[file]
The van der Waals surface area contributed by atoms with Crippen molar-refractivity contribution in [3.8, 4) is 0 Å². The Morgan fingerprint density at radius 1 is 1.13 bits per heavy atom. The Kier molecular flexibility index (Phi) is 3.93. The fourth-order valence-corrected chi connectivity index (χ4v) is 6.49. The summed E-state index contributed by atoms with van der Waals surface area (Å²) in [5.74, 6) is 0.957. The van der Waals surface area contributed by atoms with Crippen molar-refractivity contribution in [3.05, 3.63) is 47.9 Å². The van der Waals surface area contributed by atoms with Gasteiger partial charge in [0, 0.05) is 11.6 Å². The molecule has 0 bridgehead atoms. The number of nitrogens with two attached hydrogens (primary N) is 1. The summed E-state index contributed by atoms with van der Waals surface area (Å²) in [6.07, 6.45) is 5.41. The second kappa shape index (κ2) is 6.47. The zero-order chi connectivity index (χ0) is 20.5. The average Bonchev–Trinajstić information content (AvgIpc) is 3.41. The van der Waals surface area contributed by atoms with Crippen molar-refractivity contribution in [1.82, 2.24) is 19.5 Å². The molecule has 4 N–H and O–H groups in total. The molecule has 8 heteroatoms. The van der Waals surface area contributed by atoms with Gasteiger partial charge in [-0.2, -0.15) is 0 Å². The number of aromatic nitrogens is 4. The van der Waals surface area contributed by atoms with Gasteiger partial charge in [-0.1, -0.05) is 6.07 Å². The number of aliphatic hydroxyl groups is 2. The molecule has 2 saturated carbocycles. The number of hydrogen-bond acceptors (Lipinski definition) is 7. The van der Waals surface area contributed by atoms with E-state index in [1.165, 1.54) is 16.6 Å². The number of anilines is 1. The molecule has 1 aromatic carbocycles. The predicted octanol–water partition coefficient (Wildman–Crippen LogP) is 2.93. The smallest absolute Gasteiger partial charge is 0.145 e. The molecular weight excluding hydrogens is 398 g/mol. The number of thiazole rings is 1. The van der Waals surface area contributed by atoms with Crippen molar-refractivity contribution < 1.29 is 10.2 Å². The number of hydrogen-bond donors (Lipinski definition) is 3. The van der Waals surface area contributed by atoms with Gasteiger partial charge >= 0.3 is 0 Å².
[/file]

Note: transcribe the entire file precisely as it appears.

The van der Waals surface area contributed by atoms with Crippen molar-refractivity contribution in [3.8, 4) is 0 Å². The Morgan fingerprint density at radius 1 is 1.13 bits per heavy atom. The Kier molecular flexibility index (Phi) is 3.93. The fourth-order valence-corrected chi connectivity index (χ4v) is 6.49. The summed E-state index contributed by atoms with van der Waals surface area (Å²) in [5.74, 6) is 0.957. The van der Waals surface area contributed by atoms with Crippen molar-refractivity contribution in [3.05, 3.63) is 47.9 Å². The van der Waals surface area contributed by atoms with Gasteiger partial charge in [0, 0.05) is 11.6 Å². The molecule has 0 bridgehead atoms. The number of nitrogens with two attached hydrogens (primary N) is 1. The summed E-state index contributed by atoms with van der Waals surface area (Å²) in [6.07, 6.45) is 5.41. The second kappa shape index (κ2) is 6.47. The zero-order chi connectivity index (χ0) is 20.5. The average Bonchev–Trinajstić information content (AvgIpc) is 3.41. The van der Waals surface area contributed by atoms with Crippen molar-refractivity contribution in [1.82, 2.24) is 19.5 Å². The molecule has 4 N–H and O–H groups in total. The molecule has 8 heteroatoms. The van der Waals surface area contributed by atoms with Gasteiger partial charge in [-0.2, -0.15) is 0 Å². The number of aromatic nitrogens is 4. The van der Waals surface area contributed by atoms with Gasteiger partial charge in [-0.1, -0.05) is 6.07 Å². The number of aliphatic hydroxyl groups is 2. The molecule has 2 saturated carbocycles. The number of hydrogen-bond acceptors (Lipinski definition) is 7. The van der Waals surface area contributed by atoms with E-state index in [1.165, 1.54) is 16.6 Å². The number of anilines is 1. The molecule has 1 aromatic carbocycles. The predicted octanol–water partition coefficient (Wildman–Crippen LogP) is 2.93. The smallest absolute Gasteiger partial charge is 0.145 e. The molecular weight excluding hydrogens is 398 g/mol. The number of thiazole rings is 1. The van der Waals surface area contributed by atoms with Crippen molar-refractivity contribution < 1.29 is 10.2 Å². The number of hydrogen-bond donors (Lipinski definition) is 3. The van der Waals surface area contributed by atoms with Gasteiger partial charge >= 0.3 is 0 Å².